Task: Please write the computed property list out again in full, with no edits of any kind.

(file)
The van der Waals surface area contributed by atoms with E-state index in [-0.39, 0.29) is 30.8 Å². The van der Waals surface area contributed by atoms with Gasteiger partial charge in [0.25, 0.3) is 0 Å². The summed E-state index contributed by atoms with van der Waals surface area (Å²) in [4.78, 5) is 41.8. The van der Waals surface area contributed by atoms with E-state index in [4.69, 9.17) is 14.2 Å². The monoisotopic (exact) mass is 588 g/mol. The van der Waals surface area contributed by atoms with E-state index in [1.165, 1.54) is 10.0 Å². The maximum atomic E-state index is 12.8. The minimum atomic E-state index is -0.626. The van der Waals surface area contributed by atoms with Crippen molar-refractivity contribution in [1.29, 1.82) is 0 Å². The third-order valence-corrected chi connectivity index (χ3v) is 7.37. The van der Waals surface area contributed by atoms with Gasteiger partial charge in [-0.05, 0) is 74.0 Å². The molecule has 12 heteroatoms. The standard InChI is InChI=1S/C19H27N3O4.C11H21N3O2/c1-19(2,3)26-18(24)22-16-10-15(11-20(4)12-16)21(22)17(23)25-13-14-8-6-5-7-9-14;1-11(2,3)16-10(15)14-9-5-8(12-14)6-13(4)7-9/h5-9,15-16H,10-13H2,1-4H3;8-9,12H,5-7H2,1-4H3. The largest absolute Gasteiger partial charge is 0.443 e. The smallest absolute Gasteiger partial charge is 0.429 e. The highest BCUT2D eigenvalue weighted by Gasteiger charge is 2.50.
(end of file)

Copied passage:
The van der Waals surface area contributed by atoms with E-state index in [-0.39, 0.29) is 30.8 Å². The van der Waals surface area contributed by atoms with Gasteiger partial charge in [0.25, 0.3) is 0 Å². The summed E-state index contributed by atoms with van der Waals surface area (Å²) in [4.78, 5) is 41.8. The van der Waals surface area contributed by atoms with E-state index in [4.69, 9.17) is 14.2 Å². The monoisotopic (exact) mass is 588 g/mol. The van der Waals surface area contributed by atoms with E-state index in [1.165, 1.54) is 10.0 Å². The maximum atomic E-state index is 12.8. The minimum atomic E-state index is -0.626. The van der Waals surface area contributed by atoms with Crippen molar-refractivity contribution in [1.29, 1.82) is 0 Å². The third-order valence-corrected chi connectivity index (χ3v) is 7.37. The van der Waals surface area contributed by atoms with Gasteiger partial charge in [-0.05, 0) is 74.0 Å². The molecule has 12 heteroatoms. The standard InChI is InChI=1S/C19H27N3O4.C11H21N3O2/c1-19(2,3)26-18(24)22-16-10-15(11-20(4)12-16)21(22)17(23)25-13-14-8-6-5-7-9-14;1-11(2,3)16-10(15)14-9-5-8(12-14)6-13(4)7-9/h5-9,15-16H,10-13H2,1-4H3;8-9,12H,5-7H2,1-4H3. The largest absolute Gasteiger partial charge is 0.443 e. The smallest absolute Gasteiger partial charge is 0.429 e. The highest BCUT2D eigenvalue weighted by Gasteiger charge is 2.50.